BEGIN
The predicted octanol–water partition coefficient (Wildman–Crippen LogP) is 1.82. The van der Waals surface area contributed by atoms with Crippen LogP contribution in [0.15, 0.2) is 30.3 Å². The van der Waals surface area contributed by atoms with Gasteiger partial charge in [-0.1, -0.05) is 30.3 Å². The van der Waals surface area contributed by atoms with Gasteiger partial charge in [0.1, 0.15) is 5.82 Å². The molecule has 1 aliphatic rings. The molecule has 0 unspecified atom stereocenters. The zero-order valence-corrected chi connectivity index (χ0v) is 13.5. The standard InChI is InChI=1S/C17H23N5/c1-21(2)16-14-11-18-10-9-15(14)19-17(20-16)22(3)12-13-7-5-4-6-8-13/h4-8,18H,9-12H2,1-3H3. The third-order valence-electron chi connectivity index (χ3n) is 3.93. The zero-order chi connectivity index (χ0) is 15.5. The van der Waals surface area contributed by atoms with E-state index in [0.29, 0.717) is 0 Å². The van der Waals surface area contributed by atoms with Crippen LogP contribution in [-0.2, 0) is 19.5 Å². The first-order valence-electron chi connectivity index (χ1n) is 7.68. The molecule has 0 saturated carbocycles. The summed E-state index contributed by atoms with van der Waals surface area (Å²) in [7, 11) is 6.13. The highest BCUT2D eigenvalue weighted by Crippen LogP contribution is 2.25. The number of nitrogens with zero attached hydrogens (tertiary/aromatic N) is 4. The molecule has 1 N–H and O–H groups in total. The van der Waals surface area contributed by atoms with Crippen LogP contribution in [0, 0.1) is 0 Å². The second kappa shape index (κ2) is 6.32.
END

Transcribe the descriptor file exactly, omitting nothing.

The predicted octanol–water partition coefficient (Wildman–Crippen LogP) is 1.82. The van der Waals surface area contributed by atoms with Crippen LogP contribution in [0.15, 0.2) is 30.3 Å². The van der Waals surface area contributed by atoms with Gasteiger partial charge in [-0.1, -0.05) is 30.3 Å². The van der Waals surface area contributed by atoms with Gasteiger partial charge in [0.1, 0.15) is 5.82 Å². The molecule has 1 aliphatic rings. The molecule has 0 unspecified atom stereocenters. The zero-order valence-corrected chi connectivity index (χ0v) is 13.5. The standard InChI is InChI=1S/C17H23N5/c1-21(2)16-14-11-18-10-9-15(14)19-17(20-16)22(3)12-13-7-5-4-6-8-13/h4-8,18H,9-12H2,1-3H3. The third-order valence-electron chi connectivity index (χ3n) is 3.93. The zero-order chi connectivity index (χ0) is 15.5. The van der Waals surface area contributed by atoms with E-state index in [0.29, 0.717) is 0 Å². The van der Waals surface area contributed by atoms with Crippen LogP contribution in [-0.2, 0) is 19.5 Å². The first-order valence-electron chi connectivity index (χ1n) is 7.68. The molecule has 0 saturated carbocycles. The summed E-state index contributed by atoms with van der Waals surface area (Å²) in [7, 11) is 6.13. The highest BCUT2D eigenvalue weighted by Crippen LogP contribution is 2.25. The number of nitrogens with zero attached hydrogens (tertiary/aromatic N) is 4. The molecule has 1 N–H and O–H groups in total. The van der Waals surface area contributed by atoms with Crippen LogP contribution in [0, 0.1) is 0 Å². The second kappa shape index (κ2) is 6.32.